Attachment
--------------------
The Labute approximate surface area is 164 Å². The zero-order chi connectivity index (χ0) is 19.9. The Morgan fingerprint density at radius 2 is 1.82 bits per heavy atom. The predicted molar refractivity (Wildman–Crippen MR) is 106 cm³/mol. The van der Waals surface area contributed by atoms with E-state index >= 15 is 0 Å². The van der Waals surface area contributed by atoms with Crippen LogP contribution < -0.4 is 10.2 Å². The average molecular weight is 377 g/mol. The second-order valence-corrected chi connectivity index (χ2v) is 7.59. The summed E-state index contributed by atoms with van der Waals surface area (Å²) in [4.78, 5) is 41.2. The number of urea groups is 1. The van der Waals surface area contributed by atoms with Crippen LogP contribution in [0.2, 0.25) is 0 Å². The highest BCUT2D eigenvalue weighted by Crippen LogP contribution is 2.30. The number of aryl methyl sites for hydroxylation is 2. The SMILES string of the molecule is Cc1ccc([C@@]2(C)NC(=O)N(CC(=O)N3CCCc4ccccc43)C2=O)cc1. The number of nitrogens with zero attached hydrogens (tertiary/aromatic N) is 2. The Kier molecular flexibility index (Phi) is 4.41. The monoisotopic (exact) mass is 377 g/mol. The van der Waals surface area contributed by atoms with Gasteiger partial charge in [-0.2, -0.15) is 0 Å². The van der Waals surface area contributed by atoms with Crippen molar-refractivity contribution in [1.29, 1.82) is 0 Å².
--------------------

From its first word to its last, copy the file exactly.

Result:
The Labute approximate surface area is 164 Å². The zero-order chi connectivity index (χ0) is 19.9. The Morgan fingerprint density at radius 2 is 1.82 bits per heavy atom. The predicted molar refractivity (Wildman–Crippen MR) is 106 cm³/mol. The van der Waals surface area contributed by atoms with E-state index >= 15 is 0 Å². The van der Waals surface area contributed by atoms with Crippen LogP contribution < -0.4 is 10.2 Å². The average molecular weight is 377 g/mol. The second-order valence-corrected chi connectivity index (χ2v) is 7.59. The summed E-state index contributed by atoms with van der Waals surface area (Å²) in [4.78, 5) is 41.2. The number of urea groups is 1. The van der Waals surface area contributed by atoms with Crippen LogP contribution in [0.2, 0.25) is 0 Å². The highest BCUT2D eigenvalue weighted by Crippen LogP contribution is 2.30. The number of aryl methyl sites for hydroxylation is 2. The SMILES string of the molecule is Cc1ccc([C@@]2(C)NC(=O)N(CC(=O)N3CCCc4ccccc43)C2=O)cc1. The number of nitrogens with zero attached hydrogens (tertiary/aromatic N) is 2. The Kier molecular flexibility index (Phi) is 4.41. The monoisotopic (exact) mass is 377 g/mol. The van der Waals surface area contributed by atoms with Gasteiger partial charge in [-0.2, -0.15) is 0 Å². The van der Waals surface area contributed by atoms with Crippen molar-refractivity contribution in [1.29, 1.82) is 0 Å².